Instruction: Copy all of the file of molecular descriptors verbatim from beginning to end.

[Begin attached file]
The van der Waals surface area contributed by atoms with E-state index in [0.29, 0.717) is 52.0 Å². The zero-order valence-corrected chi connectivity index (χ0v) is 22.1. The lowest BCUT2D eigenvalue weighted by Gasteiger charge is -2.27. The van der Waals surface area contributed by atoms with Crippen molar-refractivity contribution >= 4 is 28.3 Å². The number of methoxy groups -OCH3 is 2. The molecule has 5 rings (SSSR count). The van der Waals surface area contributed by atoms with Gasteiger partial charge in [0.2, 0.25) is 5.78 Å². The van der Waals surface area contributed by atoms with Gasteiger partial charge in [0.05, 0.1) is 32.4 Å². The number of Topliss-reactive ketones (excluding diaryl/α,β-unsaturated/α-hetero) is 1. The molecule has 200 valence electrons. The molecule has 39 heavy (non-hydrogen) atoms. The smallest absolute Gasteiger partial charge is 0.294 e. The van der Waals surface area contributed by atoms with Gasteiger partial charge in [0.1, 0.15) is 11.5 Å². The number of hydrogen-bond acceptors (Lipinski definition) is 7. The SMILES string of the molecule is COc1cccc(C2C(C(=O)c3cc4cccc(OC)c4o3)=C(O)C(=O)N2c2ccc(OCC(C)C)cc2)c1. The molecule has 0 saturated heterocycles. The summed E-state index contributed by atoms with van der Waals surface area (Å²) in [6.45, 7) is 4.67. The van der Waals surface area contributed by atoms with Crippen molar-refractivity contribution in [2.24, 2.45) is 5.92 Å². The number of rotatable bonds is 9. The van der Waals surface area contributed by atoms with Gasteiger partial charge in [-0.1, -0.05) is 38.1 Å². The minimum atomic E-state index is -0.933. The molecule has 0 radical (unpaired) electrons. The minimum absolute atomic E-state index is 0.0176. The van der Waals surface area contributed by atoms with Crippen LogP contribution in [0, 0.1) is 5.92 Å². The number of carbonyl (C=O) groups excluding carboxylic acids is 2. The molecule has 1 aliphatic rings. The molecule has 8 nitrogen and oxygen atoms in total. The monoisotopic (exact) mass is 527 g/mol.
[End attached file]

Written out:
The van der Waals surface area contributed by atoms with E-state index in [0.29, 0.717) is 52.0 Å². The zero-order valence-corrected chi connectivity index (χ0v) is 22.1. The lowest BCUT2D eigenvalue weighted by Gasteiger charge is -2.27. The van der Waals surface area contributed by atoms with Crippen molar-refractivity contribution >= 4 is 28.3 Å². The number of methoxy groups -OCH3 is 2. The molecule has 5 rings (SSSR count). The van der Waals surface area contributed by atoms with Gasteiger partial charge in [0.2, 0.25) is 5.78 Å². The van der Waals surface area contributed by atoms with Gasteiger partial charge in [0.05, 0.1) is 32.4 Å². The number of Topliss-reactive ketones (excluding diaryl/α,β-unsaturated/α-hetero) is 1. The molecule has 200 valence electrons. The molecule has 39 heavy (non-hydrogen) atoms. The smallest absolute Gasteiger partial charge is 0.294 e. The van der Waals surface area contributed by atoms with Gasteiger partial charge in [0.1, 0.15) is 11.5 Å². The number of hydrogen-bond acceptors (Lipinski definition) is 7. The SMILES string of the molecule is COc1cccc(C2C(C(=O)c3cc4cccc(OC)c4o3)=C(O)C(=O)N2c2ccc(OCC(C)C)cc2)c1. The molecule has 0 saturated heterocycles. The summed E-state index contributed by atoms with van der Waals surface area (Å²) in [6.45, 7) is 4.67. The van der Waals surface area contributed by atoms with Crippen molar-refractivity contribution in [2.24, 2.45) is 5.92 Å². The number of rotatable bonds is 9. The van der Waals surface area contributed by atoms with Gasteiger partial charge in [-0.1, -0.05) is 38.1 Å². The minimum atomic E-state index is -0.933. The molecule has 0 radical (unpaired) electrons. The minimum absolute atomic E-state index is 0.0176. The van der Waals surface area contributed by atoms with Crippen LogP contribution in [0, 0.1) is 5.92 Å². The number of carbonyl (C=O) groups excluding carboxylic acids is 2. The molecule has 1 aliphatic rings. The molecule has 8 nitrogen and oxygen atoms in total. The monoisotopic (exact) mass is 527 g/mol.